GTA: Why does corruption limit the willingness of people to invest in ‘bricks and mortar’? For any stable development to happen you need really concerted commitment to property rights. Corruption completely destroys that concept. [Think of] Liberia, where there was a huge amount of corruption during Charles Taylor’s regime around timber logging. What often happened was a person would be in favour, and be granted access to facilities…and then a year later would fall out [of favour], lose that access to those logging facilities, lose access to the points, lose their concessions. And that is just disastrous for sustainable development and manufacturing to happen. Corruption – especially when it involves high-level governmental individuals – places a particular burden on the criminal justice system to remain independent, in order to prosecute people for corruption. You need more than just a lack of violence. You need political stability, you need continuity, you need to know that the court system will be free from corruption so you can take investment decisions and business as normal – without that you operate in a vacuum. There’s also the issue, in hard economic terms, of Africa’s dependence upon extraction and the fact that it’s largely facilitated by a very authoritarian set of elites who maintain power by force.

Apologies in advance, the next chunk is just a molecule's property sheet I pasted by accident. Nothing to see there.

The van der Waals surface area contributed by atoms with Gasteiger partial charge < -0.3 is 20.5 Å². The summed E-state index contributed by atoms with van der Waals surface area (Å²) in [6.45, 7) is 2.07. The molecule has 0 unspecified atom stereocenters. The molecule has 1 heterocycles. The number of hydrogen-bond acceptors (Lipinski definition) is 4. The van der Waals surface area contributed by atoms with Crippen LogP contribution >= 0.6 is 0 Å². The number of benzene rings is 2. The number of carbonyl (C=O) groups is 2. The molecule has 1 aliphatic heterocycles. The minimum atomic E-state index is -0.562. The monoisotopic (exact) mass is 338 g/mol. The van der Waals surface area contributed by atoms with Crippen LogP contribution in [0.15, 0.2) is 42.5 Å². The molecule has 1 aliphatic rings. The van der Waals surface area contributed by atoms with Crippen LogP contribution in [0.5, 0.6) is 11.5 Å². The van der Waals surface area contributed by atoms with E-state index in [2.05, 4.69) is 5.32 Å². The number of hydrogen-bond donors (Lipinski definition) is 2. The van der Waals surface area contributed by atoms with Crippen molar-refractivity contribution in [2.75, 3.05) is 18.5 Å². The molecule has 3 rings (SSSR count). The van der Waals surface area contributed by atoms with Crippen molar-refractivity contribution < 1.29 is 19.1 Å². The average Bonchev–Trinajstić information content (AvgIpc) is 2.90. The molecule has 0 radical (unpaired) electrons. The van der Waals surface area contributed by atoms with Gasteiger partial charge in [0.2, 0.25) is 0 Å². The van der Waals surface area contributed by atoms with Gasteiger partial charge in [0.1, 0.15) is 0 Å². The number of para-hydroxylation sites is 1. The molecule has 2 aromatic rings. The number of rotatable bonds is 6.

“Corruption has a knock on effect – it’s not just about reallocation of resources and funds – it diverts resources away from economically productive and socially productive facilities.” - Paul Holden, writer

GTA: Is democracy necessary for sustainable development? That’s a complicated issue. Look at China, which is incredibly successful and isn’t democratic in any meaningful way. So to argue that democracy is the only real requisite for development is to simplify matters. What democracy does do is it helps to achieve development and has a number of other side beneficial impacts in terms of respecting human rights. These are not small things. You could say [China] functions well but it comes at a cost that I think is unacceptable. The complete lack of individual freedom at the most basic level to allocate your resources, allocate your time, allocate your labour in any way that you wish. It’s based on the inability to unionise, on a lack of protection of others. The reason China is successful is because they’re basically put in a system that allows for the mass exploitation of cheap labour without protection. That has major social and human consequences; it’s not acceptable. The devil’s advocate argument, the amoral argument, is that everyone benefits to a degree – I don’t think that’s justifiable. You would hope that a democratic system is more likely to be pro-development and provide a whole load of mentally important and social things that you wouldn’t get through a Chinese system. GTA: What impact does corruption have on development in South Africa – especially with regards to the deadly protests in Marikana last year? Two million people every year are engaged in service delivery